WHILE THE TECHNOLOGY INDUSTRY will no doubt be the back of 2017 for multiple reasons, it hasn't all been bad news this year.
2017 has also witnessed huge breakthroughs in areas such as 5G, Blockchain and quantum computing, AMD's long-awaited comeback and the launch of hundreds of exciting gadgets from the likes of the iPhone X to the Eve V convertible.
We've rounded up our favourite tech from the past 12 months, and some of the, er, not so good gadgets.
Editor, Carly Page
There's been a lot to get excited about in the world of technology this year, but nothing has come close, for me at least, to the Nintendo Switch.
I got given one for my birthday (I'm an only child, alright) and have barely looked up from the console since. From the relationship-ruining Snipperclips to the weekend-swallowing Super Mario Odyssey, the hybrid console quickly passed my already-high expectations and revolutionised the way I play games. Visiting the parents and being forced to watch Eastenders? Just fire up Zelda on the handheld console. Can't be arsed to visit my mates for a Mario Kart sesh? I get into my pyjamas and battle online.
Regular readers will likely be surprised to hear that Apple has topped my list of 'worst tech' in 2017. While last year I bemoaned the firm's new 13in and 15in MacBooks costing which cost an eye-watering £1,749 and £2,349, respectively, this year I'm adding the iPhone X to my annual shit-list.
Sure, the 10th-anniversary iPhone has had (largely) good reviews and is said to be already outselling both the iPhone 8 and iPhone 8 Plus, the iPhone X is the first I haven't been fussed about owning, and it's largely because of that bloody notch. Yes, I know, it's there for a reason, but it's actually made me think that Apple, a firm once-famed for its market-leading design, might have lost its touch.
Associate Editor, Chris Merriman
Given that I am a little bit obsessed with smart home, a lot of my favourite gadgets have involved things that work with other things. I am besotted with my Tado heating system for example which can tell if I go out or have left the windows open and LIFX smart light bulbs that offer thousands of options that rivals just don't. Blink has become my de facto indoor security system as it does away with most of the other sensors (temperature and so on) and outside, the Ring doorbell and cameras have changed my life.
It's really starting to feel like we live in the future, especially now the Google Home Mini is proving itself to be even better than Alexa.
Meanwhile, the things that I use most (every day in fact) are the Eve V 2-in-1 tablet and OnePlus 5T phones - proof that you can take on the status quo and win, and do it for a price that reflects affordability for even the poorest tech journalist. Then there's the Flares Pro - which are the earbuds of my dreams.
Worst tech, sad to say, my beloved Google failed me, both with the glitch-ridden Pixel 2 XL, and the smart earbuds that let loads of noise in when you don't want them to, and come in a box that looks and feels like an egg carton. As a Google columnist, it felt like a real kick in the teeth.
Elsewhere, I think it's generally fair to say that the big problem has been stagnation. Everything is moving forward so incrementally (apart from the Nintendo Switch) now that when a new phone or computer is announced, there isn't the heart-fluttering excitement there once was. I'm really hoping for a game-changer in 2018.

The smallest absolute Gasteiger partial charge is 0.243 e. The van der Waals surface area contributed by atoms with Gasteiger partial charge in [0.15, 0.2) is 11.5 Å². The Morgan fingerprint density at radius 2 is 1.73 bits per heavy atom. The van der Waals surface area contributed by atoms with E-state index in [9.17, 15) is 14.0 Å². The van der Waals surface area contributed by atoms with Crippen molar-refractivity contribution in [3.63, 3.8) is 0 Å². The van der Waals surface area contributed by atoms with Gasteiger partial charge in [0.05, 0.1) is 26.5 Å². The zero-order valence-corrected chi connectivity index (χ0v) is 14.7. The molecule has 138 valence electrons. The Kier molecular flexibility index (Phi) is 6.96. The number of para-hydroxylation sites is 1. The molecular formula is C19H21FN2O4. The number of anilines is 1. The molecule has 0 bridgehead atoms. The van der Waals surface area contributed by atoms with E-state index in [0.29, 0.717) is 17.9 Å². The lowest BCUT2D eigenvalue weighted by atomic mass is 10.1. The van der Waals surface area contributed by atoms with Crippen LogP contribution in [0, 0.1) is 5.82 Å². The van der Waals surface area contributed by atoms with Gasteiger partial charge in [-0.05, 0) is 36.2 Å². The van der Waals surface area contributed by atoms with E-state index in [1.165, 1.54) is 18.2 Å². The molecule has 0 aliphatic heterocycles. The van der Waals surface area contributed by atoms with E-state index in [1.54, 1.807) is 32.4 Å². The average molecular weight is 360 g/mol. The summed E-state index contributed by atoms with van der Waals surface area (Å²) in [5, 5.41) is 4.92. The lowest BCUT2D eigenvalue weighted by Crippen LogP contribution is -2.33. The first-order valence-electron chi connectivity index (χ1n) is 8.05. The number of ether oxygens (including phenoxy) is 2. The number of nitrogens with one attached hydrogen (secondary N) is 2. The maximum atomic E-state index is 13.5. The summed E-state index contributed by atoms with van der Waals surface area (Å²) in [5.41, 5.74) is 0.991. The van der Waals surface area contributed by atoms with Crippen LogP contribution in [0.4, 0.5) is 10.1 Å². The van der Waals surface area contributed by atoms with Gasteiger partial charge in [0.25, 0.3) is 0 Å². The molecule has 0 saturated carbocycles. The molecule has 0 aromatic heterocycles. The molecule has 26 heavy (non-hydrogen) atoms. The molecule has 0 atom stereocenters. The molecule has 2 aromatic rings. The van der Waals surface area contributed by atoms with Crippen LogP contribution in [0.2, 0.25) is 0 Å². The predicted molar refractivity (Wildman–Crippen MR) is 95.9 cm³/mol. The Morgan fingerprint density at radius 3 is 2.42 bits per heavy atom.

Contributing Editor, Roland Moore-Colyer
This year has been pretty good for hardware in my humble opinion My highlights include the Samsung Galaxy S9 showing off just how good Android smartphones can be, while Google's Pixelbook paints a compelling picture for the future potential of Chromebooks.
Apple also demonstrated it still has what to takes to create a compelling iPhone, although the iPhone X's display notch is still polarising opinions. And the Xbox One X is an impressive feat of games console engineering; it just needs the game library to go with it.
However, my main highlight has to be the Nintendo Switch. Despite naysayers and concerns over the games on offer at launch, the Switch has been a riotous success for Nintendo after the lacklustre Wii U. Titles like the Legend of Zelda: Breath of the Wild and Mario Odyssey shows Nintendo's first-party development is still stellar.
But it's only when you have the Switch in your hands does the console's full potential as a hybrid games machine really come into its own. The different ways it can be used and various controller configurations are excellent and it really is the device you can whip out in the pub for a bit of split screen Mario Kart and not feel like a fool. Bravo, Nintendo, bravo.
Of course, there we a few disappointments in the mix. Apple hasn't refreshed the MacBook Air or iPad Mini line up in any compelling way for some time and 2017 was no different. Sure, the 12in MacBook looks to take the Air's place but it's still far from perfect.
Despite the debut of Nvidia's Max-Q architecture, there's still no perfect slim yet powerful gaming machine that I desire unless you're willing to cough up a mound of cash for the Asus Zephyrus.
And would it kill the someone to make an Android smartwatch that can stand up to the Apple Watch? As that seems to be the case.
But really, this year has been good for tech hardware even if pretty much everything else has gone down the drain. µ
Will make its phones far less desirable for developers
Court docs suggest Apple knew its iPhone 6 devices were susceptible to such damage
And big fines could be levied against those that don't comply
VPNHub offers 'free and unlimited bandwidth' on iOS, Android, Windows and Mac OS